10 new books recommended by critics and editors at The New York Times https://t.co/jtF5qnW814— New York Times Books (@nytimesbooks) October 13, 2017
HER BODY AND OTHER PARTIES: Stories, by Carmen Maria Machado
A wife refuses her husband's entreaties to remove the green ribbon from around her neck. A woman recounts her sexual encounters as a plague slowly consumes humanity. A salesclerk in a mall makes a horrifying discovery within the seams of the store's prom dresses. One woman's surgery-induced weight loss results in an unwanted houseguest. And in the bravura novella Especially Heinous, Machado reimagines every episode of Law & Order: Special Victims Unit, a show we naively assumed had shown it all, generating a phantasmagoric police procedural full of doppelgangers, ghosts, and girls with bells for eyes.
Earthy and otherworldly, antic and sexy, queer and caustic, comic and deadly serious, Her Body and Other Parties swings from horrific violence to the most exquisite sentiment.
THE NINTH HOUR, by Alice McDermott
On a dim winter afternoon, a young Irish immigrant opens the gas taps in his Brooklyn tenement. He is determined to prove—to the subway bosses who have recently fired him, to his badgering, pregnant wife—“that the hours of his life belong to himself alone.” In the aftermath of the fire that follows, Sister St. Savior, an aging nun, appears, unbidden, to direct the way forward for his widow and his unborn child.
We begin deep inside Catholic Brooklyn, in the early part of the twentieth century. Decorum, superstition, and shame collude to erase the man’s brief existence. Yet his suicide, although never spoken of, reverberates through many lives and over the decades—testing the limits and the demands of love and sacrifice, of forgiveness and forgetfulness, even through multiple generations.
A LOVING, FAITHFUL ANIMAL, by Josephine Rowe
Your father. His head is a ghost trap. It’s all he can do to open his mouth without letting them all howl out. Even so, you can still see them, sliding around the dark behind his eyes …
It is New Year’s Eve, 1990, and Ru’s father, Jack, has disappeared in the wake of a savage incident. A Vietnam War veteran, he has long been an erratic presence at home, where Ru’s allegiances are divided amongst those she loves. Her sister, Lani, seeks to escape the claustrophobia of small-town life, while their mother, Evelyn, takes refuge in a more vibrant past. And then there’s Les, Jack’s inscrutable brother, whose loyalties are also torn.
THE TWELVE-MILE STRAIGHT, by Eleanor Henderson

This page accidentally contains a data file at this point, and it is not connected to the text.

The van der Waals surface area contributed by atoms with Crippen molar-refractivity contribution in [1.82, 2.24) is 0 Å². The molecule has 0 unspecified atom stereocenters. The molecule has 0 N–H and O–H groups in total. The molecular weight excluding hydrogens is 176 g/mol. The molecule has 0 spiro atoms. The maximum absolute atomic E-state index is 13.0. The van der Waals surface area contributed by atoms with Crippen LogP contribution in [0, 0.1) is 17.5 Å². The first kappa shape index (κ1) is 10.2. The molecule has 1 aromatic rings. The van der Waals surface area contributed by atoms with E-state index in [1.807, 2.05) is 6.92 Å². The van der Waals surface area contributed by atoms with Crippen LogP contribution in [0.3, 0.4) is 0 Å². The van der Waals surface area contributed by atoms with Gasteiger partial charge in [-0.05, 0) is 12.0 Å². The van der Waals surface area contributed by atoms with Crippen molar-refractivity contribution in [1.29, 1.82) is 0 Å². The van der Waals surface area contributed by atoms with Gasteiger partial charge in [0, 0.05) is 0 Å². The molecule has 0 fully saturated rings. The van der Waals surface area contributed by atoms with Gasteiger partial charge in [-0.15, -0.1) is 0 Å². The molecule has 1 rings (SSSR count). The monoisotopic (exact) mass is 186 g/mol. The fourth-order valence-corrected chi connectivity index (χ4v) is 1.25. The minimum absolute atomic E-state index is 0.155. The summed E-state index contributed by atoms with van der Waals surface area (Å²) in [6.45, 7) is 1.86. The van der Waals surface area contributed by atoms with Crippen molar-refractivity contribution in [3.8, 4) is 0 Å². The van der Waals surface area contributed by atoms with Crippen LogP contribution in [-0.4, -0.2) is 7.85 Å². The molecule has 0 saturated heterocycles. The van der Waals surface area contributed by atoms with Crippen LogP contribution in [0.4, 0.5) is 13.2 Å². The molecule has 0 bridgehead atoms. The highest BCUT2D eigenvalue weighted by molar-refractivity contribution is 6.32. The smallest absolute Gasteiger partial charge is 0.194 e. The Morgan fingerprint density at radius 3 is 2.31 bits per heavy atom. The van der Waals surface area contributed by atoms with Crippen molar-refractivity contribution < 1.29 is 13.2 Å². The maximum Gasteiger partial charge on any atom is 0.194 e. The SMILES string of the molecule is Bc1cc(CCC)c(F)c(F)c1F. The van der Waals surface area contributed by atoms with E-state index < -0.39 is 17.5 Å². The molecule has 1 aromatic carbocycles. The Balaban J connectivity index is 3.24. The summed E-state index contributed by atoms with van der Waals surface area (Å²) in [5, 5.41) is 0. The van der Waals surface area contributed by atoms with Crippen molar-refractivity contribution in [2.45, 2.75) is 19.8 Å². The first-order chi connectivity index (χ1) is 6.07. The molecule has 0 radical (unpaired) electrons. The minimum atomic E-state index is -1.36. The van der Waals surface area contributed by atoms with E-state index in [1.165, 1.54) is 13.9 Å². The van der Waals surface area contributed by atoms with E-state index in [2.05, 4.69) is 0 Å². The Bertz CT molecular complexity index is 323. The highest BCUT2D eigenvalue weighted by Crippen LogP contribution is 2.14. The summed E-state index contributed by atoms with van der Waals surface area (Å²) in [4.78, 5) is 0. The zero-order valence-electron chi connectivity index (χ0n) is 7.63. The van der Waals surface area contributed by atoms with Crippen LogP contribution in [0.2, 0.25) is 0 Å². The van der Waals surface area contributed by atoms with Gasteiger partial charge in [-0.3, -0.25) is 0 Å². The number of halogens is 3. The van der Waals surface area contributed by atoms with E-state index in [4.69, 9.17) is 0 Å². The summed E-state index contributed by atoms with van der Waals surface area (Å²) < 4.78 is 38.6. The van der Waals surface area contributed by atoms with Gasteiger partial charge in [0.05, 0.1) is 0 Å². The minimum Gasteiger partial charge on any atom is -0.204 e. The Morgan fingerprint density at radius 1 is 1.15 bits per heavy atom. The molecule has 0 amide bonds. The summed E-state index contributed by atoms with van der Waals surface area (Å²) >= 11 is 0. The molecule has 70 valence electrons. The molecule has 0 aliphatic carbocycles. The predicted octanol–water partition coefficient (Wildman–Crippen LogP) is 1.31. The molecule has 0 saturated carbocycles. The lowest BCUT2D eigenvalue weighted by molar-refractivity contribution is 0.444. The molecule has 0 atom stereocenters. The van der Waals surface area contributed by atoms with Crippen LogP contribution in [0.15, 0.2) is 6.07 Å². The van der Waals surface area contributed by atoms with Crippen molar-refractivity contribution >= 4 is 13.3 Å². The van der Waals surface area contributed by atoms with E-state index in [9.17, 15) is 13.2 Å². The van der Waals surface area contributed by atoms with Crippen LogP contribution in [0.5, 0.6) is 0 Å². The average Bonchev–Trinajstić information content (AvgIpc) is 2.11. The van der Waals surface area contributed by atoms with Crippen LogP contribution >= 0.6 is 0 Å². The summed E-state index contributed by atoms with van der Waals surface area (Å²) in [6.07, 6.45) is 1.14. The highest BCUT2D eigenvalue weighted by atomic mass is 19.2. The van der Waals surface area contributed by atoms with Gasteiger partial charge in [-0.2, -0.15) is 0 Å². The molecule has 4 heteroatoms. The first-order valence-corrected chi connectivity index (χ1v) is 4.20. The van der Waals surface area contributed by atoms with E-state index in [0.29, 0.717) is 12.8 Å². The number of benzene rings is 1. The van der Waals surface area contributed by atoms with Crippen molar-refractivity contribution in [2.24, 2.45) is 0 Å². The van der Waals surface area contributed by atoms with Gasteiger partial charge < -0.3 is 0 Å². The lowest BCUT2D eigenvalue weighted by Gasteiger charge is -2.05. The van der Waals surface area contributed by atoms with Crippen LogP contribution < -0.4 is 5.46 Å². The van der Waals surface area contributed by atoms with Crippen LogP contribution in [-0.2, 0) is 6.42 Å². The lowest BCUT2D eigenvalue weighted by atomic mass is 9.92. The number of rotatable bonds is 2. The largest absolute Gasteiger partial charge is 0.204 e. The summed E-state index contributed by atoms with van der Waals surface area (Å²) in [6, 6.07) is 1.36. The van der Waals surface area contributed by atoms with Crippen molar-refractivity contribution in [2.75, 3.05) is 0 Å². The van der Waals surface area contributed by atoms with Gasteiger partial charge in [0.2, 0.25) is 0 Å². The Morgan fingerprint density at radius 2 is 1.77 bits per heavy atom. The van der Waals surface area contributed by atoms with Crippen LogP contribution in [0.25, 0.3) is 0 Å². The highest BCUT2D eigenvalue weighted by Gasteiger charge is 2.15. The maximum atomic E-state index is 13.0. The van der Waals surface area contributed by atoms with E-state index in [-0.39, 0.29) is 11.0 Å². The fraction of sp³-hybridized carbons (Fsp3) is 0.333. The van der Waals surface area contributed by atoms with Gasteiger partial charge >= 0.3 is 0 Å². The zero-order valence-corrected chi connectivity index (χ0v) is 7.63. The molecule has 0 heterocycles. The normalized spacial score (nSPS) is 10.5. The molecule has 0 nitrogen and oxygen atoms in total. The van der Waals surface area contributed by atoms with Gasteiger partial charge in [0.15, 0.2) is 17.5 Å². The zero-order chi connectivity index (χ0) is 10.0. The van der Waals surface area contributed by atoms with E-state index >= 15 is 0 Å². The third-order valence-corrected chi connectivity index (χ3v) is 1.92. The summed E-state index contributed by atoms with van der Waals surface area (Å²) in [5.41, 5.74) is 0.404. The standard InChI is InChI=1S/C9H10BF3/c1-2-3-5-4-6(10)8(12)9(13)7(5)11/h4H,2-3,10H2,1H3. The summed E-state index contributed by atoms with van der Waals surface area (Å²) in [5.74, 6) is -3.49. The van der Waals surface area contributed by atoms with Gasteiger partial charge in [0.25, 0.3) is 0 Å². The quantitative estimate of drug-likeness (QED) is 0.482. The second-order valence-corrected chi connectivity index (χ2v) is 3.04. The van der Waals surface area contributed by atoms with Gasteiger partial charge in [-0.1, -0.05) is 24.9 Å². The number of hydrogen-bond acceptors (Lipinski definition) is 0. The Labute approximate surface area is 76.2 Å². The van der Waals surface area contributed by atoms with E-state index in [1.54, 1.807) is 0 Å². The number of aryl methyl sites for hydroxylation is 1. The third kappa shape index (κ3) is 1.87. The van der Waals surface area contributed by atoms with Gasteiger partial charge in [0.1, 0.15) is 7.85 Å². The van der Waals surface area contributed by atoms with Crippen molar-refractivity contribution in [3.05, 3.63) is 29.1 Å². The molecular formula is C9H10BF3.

Cotton County, Georgia, 1930: in a house full of secrets, two babies-one light-skinned, the other dark-are born to Elma Jesup, a white sharecropper’s daughter. Accused of her rape, field hand Genus Jackson is lynched and dragged behind a truck down the Twelve-Mile Straight, the road to the nearby town. In the aftermath, the farm’s inhabitants are forced to contend with their complicity in a series of events that left a man dead and a family irrevocably fractured.
Despite the prying eyes and curious whispers of the townspeople, Elma begins to raise her babies as best as she can, under the roof of her mercurial father, Juke, and with the help of Nan, the young black housekeeper who is as close to Elma as a sister. But soon it becomes clear that the ties that bind all of them together are more intricate than any could have ever imagined. As startling revelations mount, a web of lies begins to collapse around the family, destabilizing their precarious world and forcing all to reckon with the painful truth.
A PROPERLY UNHAUNTED PLACE, by William Alexander
Rosa Ramona Díaz has just moved to the small, un-haunted town of Ingot—the only ghost-free town in the world. She doesn’t want to be there. She doesn’t understand how her mother—a librarian who specializes in ghost-appeasement—could possibly want to live in a place with no ghosts. Frankly, she doesn’t understand why anyone would.
Jasper Chevalier has always lived in Ingot. Jasper has never seen a ghost, and can’t imagine his un-haunted town any other way. Then an apparition thunders into the festival grounds and turns the quiet town upside down.
Something otherworldly is about to be unleashed, and Rosa will need all her ghost appeasement tools—and a little help from Jasper—to rein in the angry spirits and restore peace to Ingot before it’s too late.
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